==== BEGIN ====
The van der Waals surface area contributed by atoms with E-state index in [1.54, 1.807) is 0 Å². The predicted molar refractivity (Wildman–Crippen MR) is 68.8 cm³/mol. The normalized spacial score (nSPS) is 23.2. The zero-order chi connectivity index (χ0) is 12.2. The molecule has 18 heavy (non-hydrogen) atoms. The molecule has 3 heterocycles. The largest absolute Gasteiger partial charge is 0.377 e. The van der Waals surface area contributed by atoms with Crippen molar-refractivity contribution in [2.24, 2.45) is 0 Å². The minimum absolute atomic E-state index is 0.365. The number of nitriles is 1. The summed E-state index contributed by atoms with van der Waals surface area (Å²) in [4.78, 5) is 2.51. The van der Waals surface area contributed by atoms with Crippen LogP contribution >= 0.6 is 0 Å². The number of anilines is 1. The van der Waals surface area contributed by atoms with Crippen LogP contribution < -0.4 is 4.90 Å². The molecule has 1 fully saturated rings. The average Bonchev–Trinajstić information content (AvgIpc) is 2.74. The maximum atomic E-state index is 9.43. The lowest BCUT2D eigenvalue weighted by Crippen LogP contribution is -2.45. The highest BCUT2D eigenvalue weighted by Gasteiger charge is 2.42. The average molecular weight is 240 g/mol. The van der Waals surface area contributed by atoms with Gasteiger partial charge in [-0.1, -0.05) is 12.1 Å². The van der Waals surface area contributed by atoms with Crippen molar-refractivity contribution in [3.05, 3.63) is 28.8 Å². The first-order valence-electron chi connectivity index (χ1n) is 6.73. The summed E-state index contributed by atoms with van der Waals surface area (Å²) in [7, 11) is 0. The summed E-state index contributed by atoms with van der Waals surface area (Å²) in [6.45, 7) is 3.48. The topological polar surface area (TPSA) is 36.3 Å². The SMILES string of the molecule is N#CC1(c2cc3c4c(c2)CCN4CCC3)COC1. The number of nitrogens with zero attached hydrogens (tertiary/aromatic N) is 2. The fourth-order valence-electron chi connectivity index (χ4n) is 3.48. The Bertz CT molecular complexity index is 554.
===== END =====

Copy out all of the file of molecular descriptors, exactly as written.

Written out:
The van der Waals surface area contributed by atoms with E-state index in [1.54, 1.807) is 0 Å². The predicted molar refractivity (Wildman–Crippen MR) is 68.8 cm³/mol. The normalized spacial score (nSPS) is 23.2. The zero-order chi connectivity index (χ0) is 12.2. The molecule has 18 heavy (non-hydrogen) atoms. The molecule has 3 heterocycles. The largest absolute Gasteiger partial charge is 0.377 e. The van der Waals surface area contributed by atoms with Crippen molar-refractivity contribution in [2.24, 2.45) is 0 Å². The minimum absolute atomic E-state index is 0.365. The number of nitriles is 1. The summed E-state index contributed by atoms with van der Waals surface area (Å²) in [4.78, 5) is 2.51. The van der Waals surface area contributed by atoms with Crippen LogP contribution >= 0.6 is 0 Å². The number of anilines is 1. The van der Waals surface area contributed by atoms with Crippen LogP contribution < -0.4 is 4.90 Å². The molecule has 1 fully saturated rings. The average Bonchev–Trinajstić information content (AvgIpc) is 2.74. The maximum atomic E-state index is 9.43. The lowest BCUT2D eigenvalue weighted by Crippen LogP contribution is -2.45. The highest BCUT2D eigenvalue weighted by Gasteiger charge is 2.42. The average molecular weight is 240 g/mol. The van der Waals surface area contributed by atoms with Gasteiger partial charge in [-0.1, -0.05) is 12.1 Å². The van der Waals surface area contributed by atoms with Crippen molar-refractivity contribution in [3.05, 3.63) is 28.8 Å². The first-order valence-electron chi connectivity index (χ1n) is 6.73. The summed E-state index contributed by atoms with van der Waals surface area (Å²) in [7, 11) is 0. The summed E-state index contributed by atoms with van der Waals surface area (Å²) in [6.45, 7) is 3.48. The topological polar surface area (TPSA) is 36.3 Å². The SMILES string of the molecule is N#CC1(c2cc3c4c(c2)CCN4CCC3)COC1. The number of nitrogens with zero attached hydrogens (tertiary/aromatic N) is 2. The fourth-order valence-electron chi connectivity index (χ4n) is 3.48. The Bertz CT molecular complexity index is 554.